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Ticonderoga, Crown Point schools to study consolidation

State approves grant for study

Facing declining enrollments, rising poverty rates and escalating property taxes, the Ticonderoga and Crown Point school districts will officially study a possible consolidation. The districts have been awarded a $45,000 state grant to hire a outside consultant to study the two schools.

Facing declining enrollments, rising poverty rates and escalating property taxes, the Ticonderoga and Crown Point school districts will officially study a possible consolidation. The districts have been awarded a $45,000 state grant to hire a outside consultant to study the two schools. Photo by Nancy Frasier.

— Facing declining enrollments, rising poverty rates and escalating property taxes, the Ticonderoga and Crown Point school districts will officially study a possible consolidation.

The districts have been awarded a $45,000 state grant to hire a outside consultant to study the two schools. Once the study is complete, a series of votes will be required before any possible consolidation can take place. The any consolidation can take place is July 2014.

The school boards of both districts expressed interest in a study following a BOCES presentation on shared services in 2011.

“Both Ticonderoga and Crown Point had representatives at that meeting,” John McDonald, Ti school superintendent, said. “That sparked our interest. We then sent a letter to Crown Point asking if they had interest in pursuing a study. They indicated they did.”

The schools then applied for a grant, which was awarded in October, to hire an independent consultant to complete a feasibility study.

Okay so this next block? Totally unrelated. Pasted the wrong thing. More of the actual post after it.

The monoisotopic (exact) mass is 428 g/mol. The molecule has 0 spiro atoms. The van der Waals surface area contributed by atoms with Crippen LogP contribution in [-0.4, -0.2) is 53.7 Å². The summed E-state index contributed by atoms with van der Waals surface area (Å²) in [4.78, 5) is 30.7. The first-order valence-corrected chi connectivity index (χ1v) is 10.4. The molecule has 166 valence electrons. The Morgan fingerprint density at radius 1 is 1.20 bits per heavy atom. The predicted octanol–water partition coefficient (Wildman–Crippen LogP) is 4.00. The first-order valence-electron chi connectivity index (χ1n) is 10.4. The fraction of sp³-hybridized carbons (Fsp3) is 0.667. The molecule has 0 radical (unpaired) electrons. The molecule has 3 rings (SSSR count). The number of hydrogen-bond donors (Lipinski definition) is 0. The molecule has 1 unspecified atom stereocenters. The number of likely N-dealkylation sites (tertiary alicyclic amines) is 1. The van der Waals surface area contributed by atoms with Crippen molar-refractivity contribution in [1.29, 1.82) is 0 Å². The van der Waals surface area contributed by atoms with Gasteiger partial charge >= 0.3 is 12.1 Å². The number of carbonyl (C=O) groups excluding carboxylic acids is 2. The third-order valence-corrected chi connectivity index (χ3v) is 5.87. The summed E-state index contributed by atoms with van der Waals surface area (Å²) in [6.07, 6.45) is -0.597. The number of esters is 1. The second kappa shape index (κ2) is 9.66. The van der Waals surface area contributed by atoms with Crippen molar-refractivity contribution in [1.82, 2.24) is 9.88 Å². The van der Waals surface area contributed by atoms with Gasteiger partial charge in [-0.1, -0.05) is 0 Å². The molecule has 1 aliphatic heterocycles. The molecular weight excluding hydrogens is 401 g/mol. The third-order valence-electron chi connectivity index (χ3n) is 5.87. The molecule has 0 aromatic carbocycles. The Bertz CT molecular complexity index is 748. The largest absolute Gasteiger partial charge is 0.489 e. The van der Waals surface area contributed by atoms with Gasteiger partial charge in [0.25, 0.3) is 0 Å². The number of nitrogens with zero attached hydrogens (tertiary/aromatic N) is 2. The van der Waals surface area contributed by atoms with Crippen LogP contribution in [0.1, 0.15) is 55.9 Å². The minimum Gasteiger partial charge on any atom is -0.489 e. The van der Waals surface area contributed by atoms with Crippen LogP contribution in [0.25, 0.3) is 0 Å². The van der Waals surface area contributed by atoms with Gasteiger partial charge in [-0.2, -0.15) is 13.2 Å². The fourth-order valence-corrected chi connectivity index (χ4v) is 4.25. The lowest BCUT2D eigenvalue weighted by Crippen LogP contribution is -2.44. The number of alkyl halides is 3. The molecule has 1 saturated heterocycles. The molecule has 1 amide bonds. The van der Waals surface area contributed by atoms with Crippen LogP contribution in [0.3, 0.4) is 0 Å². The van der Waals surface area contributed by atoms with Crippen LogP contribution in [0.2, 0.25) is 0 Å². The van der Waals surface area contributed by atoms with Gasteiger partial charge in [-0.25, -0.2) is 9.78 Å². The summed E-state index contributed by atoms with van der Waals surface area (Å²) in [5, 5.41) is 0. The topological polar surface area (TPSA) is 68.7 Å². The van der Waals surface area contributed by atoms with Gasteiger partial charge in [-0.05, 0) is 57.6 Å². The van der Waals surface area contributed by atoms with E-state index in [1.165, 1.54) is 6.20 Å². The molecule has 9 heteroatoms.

“CPCS is being proactive in its efforts to use the local efficiency grant to explore the business of education in both districts,” said Shari Brannock, Crown Point superintendent. “The purpose of the grant is to fund a study that will help both communities determine ways we can become more efficient, share services and possibly reorganize in a manner beneficial to all stakeholders.”

The districts will soon hire a consultant to do the study. Once that study is complete, it will be reviewed by an advisory board made up of representatives of both districts and by the two school boards. There will be a series of public hearings and presentations.

If the advisory and school boards decide to proceed following the study, they must then decide whether to seek a merger or an annexation. A merger combines two school districts into a new district. An annexation simply closes one school and sends its students to the other.

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